Howdy, Stranger!

It looks like you're new here. If you want to get involved, click one of these buttons!

Howdy, Stranger!

It looks like you're new here. If you want to get involved, click one of these buttons!

Have you recently purchased a new minivan? A reporter would like to talk to you; please reach out to [email protected] by July 2 for more details.
Did you get a great deal? Let us know in the Values & Prices Paid section!
Meet your fellow owners in our Owners Clubs

2009 Toyota Venza Crossover



  • volkovvolkov Posts: 1,306
    I think the parallel experience follows those cross-shopping the Forrester and the CR-V against the Venza. Is the Venza worth the premium over those fine vehicles? I think it is, but neither the Forrester nor the CR-V were serious contenders for me when I was shopping, so I really didn't take a good look at them.

    I think many didn't see a direct competitor for the Venza earlier this year. The real cross-shopping going forward is going to be the new '10 Outback and the soon to be released Crosstour. They all promise a more car-like look and ride with higher level of interior finish.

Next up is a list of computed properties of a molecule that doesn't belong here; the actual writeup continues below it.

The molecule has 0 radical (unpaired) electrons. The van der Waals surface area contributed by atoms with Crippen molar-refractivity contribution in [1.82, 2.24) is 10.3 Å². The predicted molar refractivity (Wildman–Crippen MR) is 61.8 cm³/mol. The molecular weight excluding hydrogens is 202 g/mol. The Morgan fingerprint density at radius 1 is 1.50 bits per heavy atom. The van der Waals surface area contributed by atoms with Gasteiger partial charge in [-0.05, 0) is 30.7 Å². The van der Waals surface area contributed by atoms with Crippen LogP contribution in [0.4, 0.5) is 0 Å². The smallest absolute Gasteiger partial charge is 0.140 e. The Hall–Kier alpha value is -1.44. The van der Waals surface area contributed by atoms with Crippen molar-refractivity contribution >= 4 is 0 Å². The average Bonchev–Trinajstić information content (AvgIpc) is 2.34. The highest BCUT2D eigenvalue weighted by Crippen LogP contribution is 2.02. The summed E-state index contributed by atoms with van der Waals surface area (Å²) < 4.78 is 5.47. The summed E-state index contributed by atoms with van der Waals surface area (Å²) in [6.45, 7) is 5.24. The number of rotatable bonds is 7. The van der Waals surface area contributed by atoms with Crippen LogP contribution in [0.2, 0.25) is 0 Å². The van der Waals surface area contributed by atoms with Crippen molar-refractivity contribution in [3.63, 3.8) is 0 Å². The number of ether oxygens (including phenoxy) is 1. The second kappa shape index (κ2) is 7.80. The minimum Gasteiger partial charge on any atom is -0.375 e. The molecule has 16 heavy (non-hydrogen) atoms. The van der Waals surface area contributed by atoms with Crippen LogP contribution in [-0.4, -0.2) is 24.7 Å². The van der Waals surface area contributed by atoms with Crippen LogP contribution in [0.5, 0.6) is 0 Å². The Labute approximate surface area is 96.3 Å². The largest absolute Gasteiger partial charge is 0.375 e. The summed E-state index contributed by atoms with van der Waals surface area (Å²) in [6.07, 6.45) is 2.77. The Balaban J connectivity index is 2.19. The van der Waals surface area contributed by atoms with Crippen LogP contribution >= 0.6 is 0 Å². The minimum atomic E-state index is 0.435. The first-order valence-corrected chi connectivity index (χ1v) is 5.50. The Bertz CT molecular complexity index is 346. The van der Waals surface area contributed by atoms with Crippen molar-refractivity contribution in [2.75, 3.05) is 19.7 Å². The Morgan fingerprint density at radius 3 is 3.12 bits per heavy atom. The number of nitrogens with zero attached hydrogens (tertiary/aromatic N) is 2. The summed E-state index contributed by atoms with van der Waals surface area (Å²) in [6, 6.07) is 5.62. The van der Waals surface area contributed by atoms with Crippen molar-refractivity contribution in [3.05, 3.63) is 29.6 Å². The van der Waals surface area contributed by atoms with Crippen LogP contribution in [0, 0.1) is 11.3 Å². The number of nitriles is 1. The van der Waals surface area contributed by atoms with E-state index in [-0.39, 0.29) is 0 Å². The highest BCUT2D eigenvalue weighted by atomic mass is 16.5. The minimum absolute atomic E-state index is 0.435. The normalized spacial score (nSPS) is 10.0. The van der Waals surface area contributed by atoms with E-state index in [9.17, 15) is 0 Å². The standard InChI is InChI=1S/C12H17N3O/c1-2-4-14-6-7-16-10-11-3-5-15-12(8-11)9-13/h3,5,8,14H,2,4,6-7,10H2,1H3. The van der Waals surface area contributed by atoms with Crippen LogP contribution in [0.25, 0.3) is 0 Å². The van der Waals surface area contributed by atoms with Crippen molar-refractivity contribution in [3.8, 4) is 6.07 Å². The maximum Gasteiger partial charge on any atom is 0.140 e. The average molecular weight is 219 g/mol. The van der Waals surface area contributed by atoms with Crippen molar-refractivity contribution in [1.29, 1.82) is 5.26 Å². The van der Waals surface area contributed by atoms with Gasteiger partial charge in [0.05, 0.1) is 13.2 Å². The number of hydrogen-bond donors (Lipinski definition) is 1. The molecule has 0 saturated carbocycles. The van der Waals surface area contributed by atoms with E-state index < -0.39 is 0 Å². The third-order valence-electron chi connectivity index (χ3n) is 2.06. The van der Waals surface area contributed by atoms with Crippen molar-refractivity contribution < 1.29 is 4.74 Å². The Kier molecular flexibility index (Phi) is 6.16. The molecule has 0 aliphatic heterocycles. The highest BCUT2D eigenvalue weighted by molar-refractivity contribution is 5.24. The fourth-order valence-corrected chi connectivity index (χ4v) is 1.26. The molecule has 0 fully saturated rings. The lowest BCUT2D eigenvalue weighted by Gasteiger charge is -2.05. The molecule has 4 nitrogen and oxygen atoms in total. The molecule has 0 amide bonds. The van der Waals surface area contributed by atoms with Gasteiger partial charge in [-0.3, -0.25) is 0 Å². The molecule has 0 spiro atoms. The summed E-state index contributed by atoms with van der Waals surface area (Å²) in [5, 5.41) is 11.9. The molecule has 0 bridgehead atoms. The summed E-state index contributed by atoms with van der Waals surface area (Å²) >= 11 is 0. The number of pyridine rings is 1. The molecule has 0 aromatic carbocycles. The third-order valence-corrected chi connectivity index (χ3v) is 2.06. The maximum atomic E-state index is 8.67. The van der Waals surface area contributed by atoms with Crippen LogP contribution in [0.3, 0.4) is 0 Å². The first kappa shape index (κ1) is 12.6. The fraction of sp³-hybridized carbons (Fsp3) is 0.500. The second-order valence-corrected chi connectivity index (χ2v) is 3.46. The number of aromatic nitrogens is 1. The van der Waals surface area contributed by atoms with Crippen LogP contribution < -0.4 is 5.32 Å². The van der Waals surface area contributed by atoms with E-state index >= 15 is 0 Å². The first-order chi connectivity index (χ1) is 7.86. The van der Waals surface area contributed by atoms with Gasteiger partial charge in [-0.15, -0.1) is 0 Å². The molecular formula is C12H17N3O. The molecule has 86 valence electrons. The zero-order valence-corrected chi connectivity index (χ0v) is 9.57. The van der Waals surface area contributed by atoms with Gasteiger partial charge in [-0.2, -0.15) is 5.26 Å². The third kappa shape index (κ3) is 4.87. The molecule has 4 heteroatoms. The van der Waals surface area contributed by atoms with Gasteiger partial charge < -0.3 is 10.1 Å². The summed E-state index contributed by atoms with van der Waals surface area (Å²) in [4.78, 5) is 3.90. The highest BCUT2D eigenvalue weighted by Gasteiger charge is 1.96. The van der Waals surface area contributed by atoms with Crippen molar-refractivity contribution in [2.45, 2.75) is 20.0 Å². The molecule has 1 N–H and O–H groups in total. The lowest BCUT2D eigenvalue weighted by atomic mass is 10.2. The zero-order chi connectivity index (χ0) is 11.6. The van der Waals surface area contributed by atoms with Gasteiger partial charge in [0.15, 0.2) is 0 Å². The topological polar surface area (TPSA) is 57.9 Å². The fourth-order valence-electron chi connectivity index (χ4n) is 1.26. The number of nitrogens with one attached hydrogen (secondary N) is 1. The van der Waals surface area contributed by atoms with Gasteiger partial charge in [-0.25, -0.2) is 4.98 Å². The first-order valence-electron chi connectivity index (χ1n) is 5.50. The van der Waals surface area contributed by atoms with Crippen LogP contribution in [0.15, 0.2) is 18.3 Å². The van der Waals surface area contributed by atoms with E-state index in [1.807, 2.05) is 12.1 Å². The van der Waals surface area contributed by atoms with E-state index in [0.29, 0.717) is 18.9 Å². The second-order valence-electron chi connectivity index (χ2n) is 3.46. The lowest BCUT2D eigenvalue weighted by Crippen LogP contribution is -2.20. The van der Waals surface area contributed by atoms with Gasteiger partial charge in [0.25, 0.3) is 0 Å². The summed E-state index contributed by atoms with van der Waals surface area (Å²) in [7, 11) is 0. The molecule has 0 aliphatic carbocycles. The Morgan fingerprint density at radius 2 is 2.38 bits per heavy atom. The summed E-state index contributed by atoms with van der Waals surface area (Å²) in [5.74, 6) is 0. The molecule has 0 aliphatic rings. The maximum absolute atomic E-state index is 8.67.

• roho1roho1 Posts: 318
    Will someone explain what "cross-shopping" is? Also, what is a F/awd car? I don't see those terms except in this forum. Thanks
  • volkovvolkov Posts: 1,306
    Cross shopping is basically considering one vehicle model versus another. It's quite rare that only one vehicle meets one's needs or wants, so you go out and compare the options from brand to brand.
    FWD =front wheel drive
    AWD = all wheel drive
    F/AWD is a bit less established. I've seen it used to mean front bias part time AWD sometimes and at others to mean front or AWD versions in the same vehicle.
  • wwestwwest Posts: 10,706
    AWD = a form of part-time 4WD that automatically engages the opposite drive wheels but only in conditions wherein the surface is deemed, determined, to be of a nature that would not result in a significant level of driveline windup, tire scrubbing, surface of low tractivity. Probably best, better, defined for purposes of buyer understanding as either F/awd or R/awd.

    F/awd = a vehicle that is based on an otherwise FWD vehicle and:

    A) Primarily drives only the front wheels. Examples = Ford Escape, Mazda CX-7, Toyota Venza, 2010 RX350.